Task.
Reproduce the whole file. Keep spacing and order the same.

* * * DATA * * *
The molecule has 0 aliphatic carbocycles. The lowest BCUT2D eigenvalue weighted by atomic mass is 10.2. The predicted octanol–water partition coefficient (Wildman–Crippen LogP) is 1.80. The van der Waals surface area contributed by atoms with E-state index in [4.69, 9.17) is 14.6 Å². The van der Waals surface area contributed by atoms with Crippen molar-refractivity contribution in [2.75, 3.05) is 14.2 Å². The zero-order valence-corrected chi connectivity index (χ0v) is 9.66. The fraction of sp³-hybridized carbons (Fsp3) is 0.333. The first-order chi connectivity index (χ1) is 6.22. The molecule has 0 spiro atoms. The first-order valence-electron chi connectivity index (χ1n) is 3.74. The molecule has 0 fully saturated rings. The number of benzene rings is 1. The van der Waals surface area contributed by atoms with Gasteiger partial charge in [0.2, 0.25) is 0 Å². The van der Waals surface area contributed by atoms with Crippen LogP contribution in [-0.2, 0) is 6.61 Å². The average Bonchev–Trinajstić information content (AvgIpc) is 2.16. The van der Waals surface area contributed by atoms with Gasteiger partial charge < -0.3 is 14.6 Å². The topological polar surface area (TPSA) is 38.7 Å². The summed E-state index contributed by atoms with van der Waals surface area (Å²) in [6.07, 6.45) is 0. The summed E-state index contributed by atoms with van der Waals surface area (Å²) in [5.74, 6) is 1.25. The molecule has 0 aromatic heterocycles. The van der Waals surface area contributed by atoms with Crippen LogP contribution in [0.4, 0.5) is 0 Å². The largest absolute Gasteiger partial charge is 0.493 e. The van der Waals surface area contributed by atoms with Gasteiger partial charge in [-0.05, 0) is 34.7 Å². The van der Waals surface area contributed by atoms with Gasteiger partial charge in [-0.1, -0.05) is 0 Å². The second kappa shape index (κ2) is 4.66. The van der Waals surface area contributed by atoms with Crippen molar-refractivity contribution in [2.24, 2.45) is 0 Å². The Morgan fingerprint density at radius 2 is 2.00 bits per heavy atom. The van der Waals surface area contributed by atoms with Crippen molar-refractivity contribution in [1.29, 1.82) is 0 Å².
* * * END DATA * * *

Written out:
The molecule has 0 aliphatic carbocycles. The lowest BCUT2D eigenvalue weighted by atomic mass is 10.2. The predicted octanol–water partition coefficient (Wildman–Crippen LogP) is 1.80. The van der Waals surface area contributed by atoms with E-state index in [4.69, 9.17) is 14.6 Å². The van der Waals surface area contributed by atoms with Crippen molar-refractivity contribution in [2.75, 3.05) is 14.2 Å². The zero-order valence-corrected chi connectivity index (χ0v) is 9.66. The fraction of sp³-hybridized carbons (Fsp3) is 0.333. The first-order chi connectivity index (χ1) is 6.22. The molecule has 0 spiro atoms. The first-order valence-electron chi connectivity index (χ1n) is 3.74. The molecule has 0 fully saturated rings. The number of benzene rings is 1. The van der Waals surface area contributed by atoms with Gasteiger partial charge in [0.2, 0.25) is 0 Å². The van der Waals surface area contributed by atoms with Crippen LogP contribution in [-0.2, 0) is 6.61 Å². The average Bonchev–Trinajstić information content (AvgIpc) is 2.16. The van der Waals surface area contributed by atoms with Gasteiger partial charge < -0.3 is 14.6 Å². The topological polar surface area (TPSA) is 38.7 Å². The summed E-state index contributed by atoms with van der Waals surface area (Å²) in [6.07, 6.45) is 0. The summed E-state index contributed by atoms with van der Waals surface area (Å²) in [5.74, 6) is 1.25. The molecule has 0 aromatic heterocycles. The van der Waals surface area contributed by atoms with Crippen LogP contribution in [0.4, 0.5) is 0 Å². The largest absolute Gasteiger partial charge is 0.493 e. The van der Waals surface area contributed by atoms with Gasteiger partial charge in [-0.05, 0) is 34.7 Å². The van der Waals surface area contributed by atoms with Gasteiger partial charge in [-0.1, -0.05) is 0 Å². The second kappa shape index (κ2) is 4.66. The van der Waals surface area contributed by atoms with Crippen molar-refractivity contribution in [2.24, 2.45) is 0 Å². The Morgan fingerprint density at radius 2 is 2.00 bits per heavy atom. The van der Waals surface area contributed by atoms with Crippen molar-refractivity contribution in [1.29, 1.82) is 0 Å².